Our definition includes but is not limited to hydrogen, synthetic gas (e.g. methane, propane) or synthetic liquid fuels and chemicals (e.g. methanol, diesel, gasoline, kerosene, ammonia, Fischer-Tropsch products) and is hence technologically neutral. In line with the long-term goal of reducing GHG emissions, the carbon needed for the production of hydrocarbon powerfuels (methane, propane, methanol etc.) can originate from carbon capture of existing emission streams and biogenic sources, or from direct air capture technologies that draw carbon dioxide from the ambient air. Nitrogen (required for ammonia synthesis) can be captured by direct air separation units. In line with our definition of Powerfuels, “e-fuels” and “synthetic fuels” are synonyms.
Global perspective is needed to address climate change
Human influence on the global climate system is clear and a global perspective is needed to address Climate Change. For the first time, from 2024 there will be common binding minimum standards for reporting by states on their greenhouse gas emissions or other climate protection measures. The challenge of climate change presents both wide-ranging threats and opportunities for the private sector. Governments are called upon to promote policies that safeguard competitiveness, economic growth and jobs and enable companies to use their innovative power to protect the climate and make the transition to a sustainable global economy possible. Technology openness is needed in order to enable a level playing field between the various possible approaches for achieving climate targets.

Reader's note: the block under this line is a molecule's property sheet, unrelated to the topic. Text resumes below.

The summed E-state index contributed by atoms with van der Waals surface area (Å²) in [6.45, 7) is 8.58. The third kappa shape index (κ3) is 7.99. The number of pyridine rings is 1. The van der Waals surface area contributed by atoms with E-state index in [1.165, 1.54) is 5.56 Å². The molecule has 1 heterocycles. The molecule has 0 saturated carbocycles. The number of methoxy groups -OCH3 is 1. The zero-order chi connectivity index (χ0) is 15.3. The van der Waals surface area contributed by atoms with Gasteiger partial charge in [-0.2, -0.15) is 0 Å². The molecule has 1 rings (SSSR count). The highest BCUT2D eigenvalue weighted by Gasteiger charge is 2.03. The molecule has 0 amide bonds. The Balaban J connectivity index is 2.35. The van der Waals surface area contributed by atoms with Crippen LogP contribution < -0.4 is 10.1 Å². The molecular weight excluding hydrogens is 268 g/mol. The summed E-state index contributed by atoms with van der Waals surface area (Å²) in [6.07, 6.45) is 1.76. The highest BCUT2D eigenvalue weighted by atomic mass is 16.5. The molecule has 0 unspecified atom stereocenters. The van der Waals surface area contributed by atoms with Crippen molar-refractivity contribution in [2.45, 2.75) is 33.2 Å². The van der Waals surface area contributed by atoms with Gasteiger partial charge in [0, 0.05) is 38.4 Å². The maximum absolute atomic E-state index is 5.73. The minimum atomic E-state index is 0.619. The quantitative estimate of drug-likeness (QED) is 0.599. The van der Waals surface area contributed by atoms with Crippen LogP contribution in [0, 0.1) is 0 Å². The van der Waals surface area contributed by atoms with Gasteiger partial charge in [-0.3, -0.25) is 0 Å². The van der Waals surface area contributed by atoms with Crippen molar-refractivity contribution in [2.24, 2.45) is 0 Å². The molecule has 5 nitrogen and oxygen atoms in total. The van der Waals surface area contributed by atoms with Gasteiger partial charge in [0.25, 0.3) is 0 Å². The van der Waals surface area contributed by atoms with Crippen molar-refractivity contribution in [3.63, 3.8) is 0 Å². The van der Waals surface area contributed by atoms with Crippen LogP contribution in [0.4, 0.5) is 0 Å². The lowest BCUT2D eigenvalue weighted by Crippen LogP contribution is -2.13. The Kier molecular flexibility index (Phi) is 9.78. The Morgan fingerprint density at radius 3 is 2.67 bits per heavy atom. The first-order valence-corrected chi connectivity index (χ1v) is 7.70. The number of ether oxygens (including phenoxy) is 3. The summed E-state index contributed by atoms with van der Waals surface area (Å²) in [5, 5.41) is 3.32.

Powerfuels are the game changing missing link
Powerfuels are synthetic gaseous or liquid non-biofuels produced from Power-to-X processes by utilising renewable electricity. Powerfuels are game changers as they enable renewable energy to be stored and transported over long distances. Powerfuels will be a missing link for reaching climate targets due to 5 key reasons: They are climate-friendly solutions to applications with no viable alternatives, they reduce the cost of energy transition by utilising existing “full-fledged” infrastructures and provide long-term storage options, they can be transported and traded globally, they could accelerate the de-fossilization of existing consumer end-use equipment since they are green drop-in alternatives to fossil fuels, and, they fit any of the county-specific decarbonisation approaches.